Vietnam’s punishment for corrupt bankers: Death


Duong Chi Dung , 56, former chairman of Vinalines, and his accomplices listen to the verdict at a local People’s Court in Hanoi on December 16, 2013. Vietnam, on December 16, sentenced two former top executives at scandal-hit national shipping company Vinalines to death for embezzlement as authorities try to allay rising public anger over corruption. (Vietnam News Agency/AFP/Getty Images)

On June 29, 2009, upon conviction of running a Ponzi scheme that bamboozled investors of at least $18 billion, Bernie Madoff was sentenced to 150 years in federal prison. The sentence, the maximum prosecutors had requested, came at a time of public anger against bankers who had shown uninhibited avarice before the financial collapse. The punishment was almost unanimously hailed: Finally, at least one corrupt financier had gotten his comeuppance.

“The sentence imposed today recognizes the significance of Bernard Madoff’s crimes,” the prosecuting U.S. attorney said. The judge called Madoff’s crimes “extraordinarily evil.”

By Vietnamese standards, Madoff got off easy.

In the past five months, at least three Vietnamese bankers have been sentenced to death — though their crimes amount to just 1 percent of Madoff’s haul.

Last month, a 57-year-old director of a Vietnam Development Bank was sentenced to death after he and 12 others approved counterfeit loans in the amount of $89 million. For inking those contracts, he got a BMW, a diamond ring, and $5.5 million in kickbacks. His death sentence follows similar punishments meted out to two other bankers: One was sent to death row in November for his part in a $25 million scam, and the other, banker Duong Chi Dung, got his in December.

The sentences offer a sharp contrast between how the West handles financial crimes — prison terms, sometimes just a fine — and how some East Asian countries do it. China also executes those convicted of economic crimes, though it’s unclear how many.

In Vietnam, executions have historically been gruesome. A firing squad stuffs the convicted’s mouth with lemons. Then, if customs described by Death Penalty Worldwide are true, he’s tied to a pole and shot by five to seven men. “As the prisoner is dying,” the organization reports, “an officer fires a pistol shot through the condemned’s ear.”

The country has recently tried to switch to lethal injections, but as GlobalPost’s Patrick Winn reports, that plan has been derailed by the European Union, which doesn’t ship chemicals used in executions to countries that administer capital justice.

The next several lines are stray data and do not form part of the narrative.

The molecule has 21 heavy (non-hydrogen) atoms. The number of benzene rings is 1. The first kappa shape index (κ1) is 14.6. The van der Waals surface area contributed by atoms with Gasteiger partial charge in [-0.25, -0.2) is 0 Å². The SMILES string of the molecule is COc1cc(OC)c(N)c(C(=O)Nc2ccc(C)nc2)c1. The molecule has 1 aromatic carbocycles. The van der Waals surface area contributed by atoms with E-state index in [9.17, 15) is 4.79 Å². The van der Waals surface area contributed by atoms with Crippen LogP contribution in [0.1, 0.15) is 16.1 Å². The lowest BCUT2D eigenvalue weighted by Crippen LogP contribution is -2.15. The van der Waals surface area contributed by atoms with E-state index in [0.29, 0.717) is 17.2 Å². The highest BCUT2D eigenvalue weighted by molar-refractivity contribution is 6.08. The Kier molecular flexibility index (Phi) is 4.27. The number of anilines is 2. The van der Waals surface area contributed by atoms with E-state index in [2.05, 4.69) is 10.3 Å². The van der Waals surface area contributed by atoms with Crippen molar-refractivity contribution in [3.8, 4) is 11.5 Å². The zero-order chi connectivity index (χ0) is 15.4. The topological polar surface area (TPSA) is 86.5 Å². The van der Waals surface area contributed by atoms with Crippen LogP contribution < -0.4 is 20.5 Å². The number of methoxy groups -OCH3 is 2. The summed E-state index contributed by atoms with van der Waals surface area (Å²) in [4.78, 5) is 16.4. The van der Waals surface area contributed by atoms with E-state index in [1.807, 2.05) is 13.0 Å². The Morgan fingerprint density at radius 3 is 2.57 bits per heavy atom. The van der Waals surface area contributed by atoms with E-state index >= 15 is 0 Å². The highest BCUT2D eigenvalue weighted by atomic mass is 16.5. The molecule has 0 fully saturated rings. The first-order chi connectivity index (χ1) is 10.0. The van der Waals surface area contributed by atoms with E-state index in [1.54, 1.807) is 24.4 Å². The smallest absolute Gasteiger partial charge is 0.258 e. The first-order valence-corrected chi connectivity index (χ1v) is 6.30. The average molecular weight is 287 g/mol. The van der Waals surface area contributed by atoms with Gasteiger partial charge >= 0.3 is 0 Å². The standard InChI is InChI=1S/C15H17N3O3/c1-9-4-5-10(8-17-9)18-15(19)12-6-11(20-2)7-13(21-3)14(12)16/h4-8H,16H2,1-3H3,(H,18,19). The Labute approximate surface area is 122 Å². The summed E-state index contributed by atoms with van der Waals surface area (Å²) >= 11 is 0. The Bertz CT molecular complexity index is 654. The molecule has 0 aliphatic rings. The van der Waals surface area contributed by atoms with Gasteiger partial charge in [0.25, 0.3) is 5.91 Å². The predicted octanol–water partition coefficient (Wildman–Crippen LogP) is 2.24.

So do corrupt bankers deserve a firing squad? In Vietnam, yes. Under the nation’s penal code, there are 29 offenses that constitute such reprisal, and included in that number are five economic crimes: fraud, embezzlement, smuggling, counterfeiting and offering bribes. Drug crimes are also punishable by death, according to Amnesty International.

In 2003, the business of sentencing corrupt bankers to death was booming. That year, seven financiers got that punishment. Over the next three years, five other bankers were executed.

What becomes clear upon reviewing the cases is that what warrants death in Vietnam would only be years in prison — or no prison at all — in the United States. One man failed to repay $6 million in loans. Another woman got it because she embezzled $658,000. Another man was sent to death row for just $90,000.

It’s unclear how many have been executed. Vietnam, like China, has a notoriously opaque capital punishment system. In January 2004, the government decreed that statistics on executions were a “state secret.” Still, according to The Associated Press, there are currently 678 people languishing on the country’s death row.

Outside observers say the executions are more show than deterrence. Vietnam, according to Transparency International, is a nation of endemic corruption.

“It’s a message to those in this game to be less greedy and that business as usual is getting out of hand,” Adam McCarty, an economist in Hanoi, told Global Post. “The message to people in the system is this: Your chances of getting caught are increasing. Don’t just rely on big people above you. Because some of these [men] would have had big people above them. And it didn’t help them.”

Terrence McCoy writes on foreign affairs for The Washington Post's Morning Mix. Follow him on Twitter here.
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